On Feb. 28, the California Transportation Commission demonstrated that you can’t stuff $11 billion in transportation projects into a bag that only holds $4.5 billion.

But that begs a bigger question.

How will the residents of this state ever pay for all, or even half, of the transportation projects that need to be completed to reduce traffic congestion?

Across the state the CTC and Caltrans estimated a backlog of $120 – $140 billion in transportation projects that need to be built. And the cost to maintain this system rises every year. This includes passenger rail like Amtrak and mass transit projects like the trolley — not just highways.

Currently, most of the money to fund this system comes from various state taxes that motorists pay when they fuel their cars or trucks. These revenues are then divided up by formula and allocated to the various regions across the state to be combined with local funds like San Diego’s TransNet Sales Tax to build the transportation projects that we need.

But stop and think for a moment about the long distance commuter who moved to Riverside County to buy the affordable home but commutes to his job in either Orange, San Diego or Los Angeles County. He fills up his tank in Riverside on Monday morning, so Riverside benefits from the fuel taxes he pays, but he uses a lot of highway in the other counties and those counties don’t get a proportionate share of the fuel taxes he paid in Riverside.

Now let’s really stir the pot by imagining that this commuter has a hybrid or electric vehicle. Well, environmentally speaking, good for him. But on the other hand, is he paying his fair share to build and maintain the transportation system that he uses just like the guy in the lane next to him? This is a problem that we’ve got to address for the future. We have to develop a revenue system that fairly spreads the costs across all the users and generates enough revenue to maintain and continually improve the system. If we fail to do this, we’ll never reduce the backlog of needed projects and your commutes will only get longer and more stressful.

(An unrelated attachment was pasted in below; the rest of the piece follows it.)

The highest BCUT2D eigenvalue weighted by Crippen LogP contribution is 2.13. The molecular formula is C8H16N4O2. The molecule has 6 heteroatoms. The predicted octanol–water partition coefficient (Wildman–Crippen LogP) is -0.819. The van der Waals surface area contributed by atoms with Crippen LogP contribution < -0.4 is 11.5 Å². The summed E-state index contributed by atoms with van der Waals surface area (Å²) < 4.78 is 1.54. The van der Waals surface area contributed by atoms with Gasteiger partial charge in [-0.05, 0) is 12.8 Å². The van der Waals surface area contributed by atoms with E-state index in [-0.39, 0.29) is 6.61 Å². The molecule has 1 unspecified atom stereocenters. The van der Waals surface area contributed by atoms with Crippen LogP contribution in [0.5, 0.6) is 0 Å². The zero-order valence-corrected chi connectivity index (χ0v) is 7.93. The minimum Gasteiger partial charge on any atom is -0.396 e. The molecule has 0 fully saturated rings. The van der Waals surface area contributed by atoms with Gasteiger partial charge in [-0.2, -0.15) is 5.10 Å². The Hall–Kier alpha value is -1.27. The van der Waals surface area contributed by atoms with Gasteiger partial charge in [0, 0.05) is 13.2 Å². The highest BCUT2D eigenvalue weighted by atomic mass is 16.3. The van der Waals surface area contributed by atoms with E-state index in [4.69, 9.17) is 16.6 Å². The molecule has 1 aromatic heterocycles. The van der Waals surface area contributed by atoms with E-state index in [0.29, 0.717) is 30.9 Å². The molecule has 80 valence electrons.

And about those $11 billion in transportation projects: Regions across the state submitted highway projects to the CTC totaling $11 billion that would reduce traffic congestion at the worst points in the system. The problem was that the voter approved Transportation Bond measure only allocated $4.5 billion to this category.

So, the CTC could choose only one third of the 146 projects that were submitted for consideration. My criteria for selection was simple: Select those projects that would provide the greatest amount of congestion relief in the shortest amount of time to the largest number of people.

Then, I wanted to make sure that those projects had all the money necessary to complete construction. After all, a project that is 90 percent complete doesn’t help the motorist stuck in traffic one iota.

Next I’ll shine the light on passenger rail service.


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